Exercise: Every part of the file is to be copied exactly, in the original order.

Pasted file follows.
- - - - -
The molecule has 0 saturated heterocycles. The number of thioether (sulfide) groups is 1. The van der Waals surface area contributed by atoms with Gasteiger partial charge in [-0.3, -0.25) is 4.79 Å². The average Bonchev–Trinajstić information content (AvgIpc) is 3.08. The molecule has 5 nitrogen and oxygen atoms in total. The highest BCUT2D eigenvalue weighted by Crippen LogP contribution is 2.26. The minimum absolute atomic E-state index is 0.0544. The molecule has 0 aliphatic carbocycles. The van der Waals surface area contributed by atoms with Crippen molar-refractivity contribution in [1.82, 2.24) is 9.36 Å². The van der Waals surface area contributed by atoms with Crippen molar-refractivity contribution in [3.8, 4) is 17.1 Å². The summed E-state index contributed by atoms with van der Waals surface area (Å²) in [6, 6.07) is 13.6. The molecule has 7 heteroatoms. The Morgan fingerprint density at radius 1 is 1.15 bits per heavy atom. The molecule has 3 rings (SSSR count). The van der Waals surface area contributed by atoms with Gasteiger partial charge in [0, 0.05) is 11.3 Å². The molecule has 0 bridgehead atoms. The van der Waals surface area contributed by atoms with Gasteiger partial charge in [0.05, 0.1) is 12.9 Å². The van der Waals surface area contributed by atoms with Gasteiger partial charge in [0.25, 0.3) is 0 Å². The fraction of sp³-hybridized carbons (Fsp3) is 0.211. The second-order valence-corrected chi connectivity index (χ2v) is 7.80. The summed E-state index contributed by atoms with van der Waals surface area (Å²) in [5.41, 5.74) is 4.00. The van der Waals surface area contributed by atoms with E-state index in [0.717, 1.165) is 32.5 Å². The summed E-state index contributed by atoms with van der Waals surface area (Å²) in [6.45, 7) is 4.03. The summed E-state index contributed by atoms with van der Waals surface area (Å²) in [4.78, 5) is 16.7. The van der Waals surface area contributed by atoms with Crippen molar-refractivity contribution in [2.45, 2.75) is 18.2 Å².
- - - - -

The molecule has 0 saturated heterocycles. The number of thioether (sulfide) groups is 1. The van der Waals surface area contributed by atoms with Gasteiger partial charge in [-0.3, -0.25) is 4.79 Å². The average Bonchev–Trinajstić information content (AvgIpc) is 3.08. The molecule has 5 nitrogen and oxygen atoms in total. The highest BCUT2D eigenvalue weighted by Crippen LogP contribution is 2.26. The minimum absolute atomic E-state index is 0.0544. The molecule has 0 aliphatic carbocycles. The van der Waals surface area contributed by atoms with Crippen molar-refractivity contribution in [1.82, 2.24) is 9.36 Å². The van der Waals surface area contributed by atoms with Crippen molar-refractivity contribution in [3.8, 4) is 17.1 Å². The summed E-state index contributed by atoms with van der Waals surface area (Å²) in [6, 6.07) is 13.6. The molecule has 7 heteroatoms. The Morgan fingerprint density at radius 1 is 1.15 bits per heavy atom. The molecule has 3 rings (SSSR count). The van der Waals surface area contributed by atoms with Gasteiger partial charge in [0, 0.05) is 11.3 Å². The molecule has 0 bridgehead atoms. The van der Waals surface area contributed by atoms with Gasteiger partial charge in [0.05, 0.1) is 12.9 Å². The van der Waals surface area contributed by atoms with Gasteiger partial charge in [0.25, 0.3) is 0 Å². The fraction of sp³-hybridized carbons (Fsp3) is 0.211. The second-order valence-corrected chi connectivity index (χ2v) is 7.80. The summed E-state index contributed by atoms with van der Waals surface area (Å²) in [5.41, 5.74) is 4.00. The van der Waals surface area contributed by atoms with E-state index in [0.717, 1.165) is 32.5 Å². The summed E-state index contributed by atoms with van der Waals surface area (Å²) in [6.45, 7) is 4.03. The summed E-state index contributed by atoms with van der Waals surface area (Å²) in [4.78, 5) is 16.7. The van der Waals surface area contributed by atoms with Crippen molar-refractivity contribution in [2.45, 2.75) is 18.2 Å².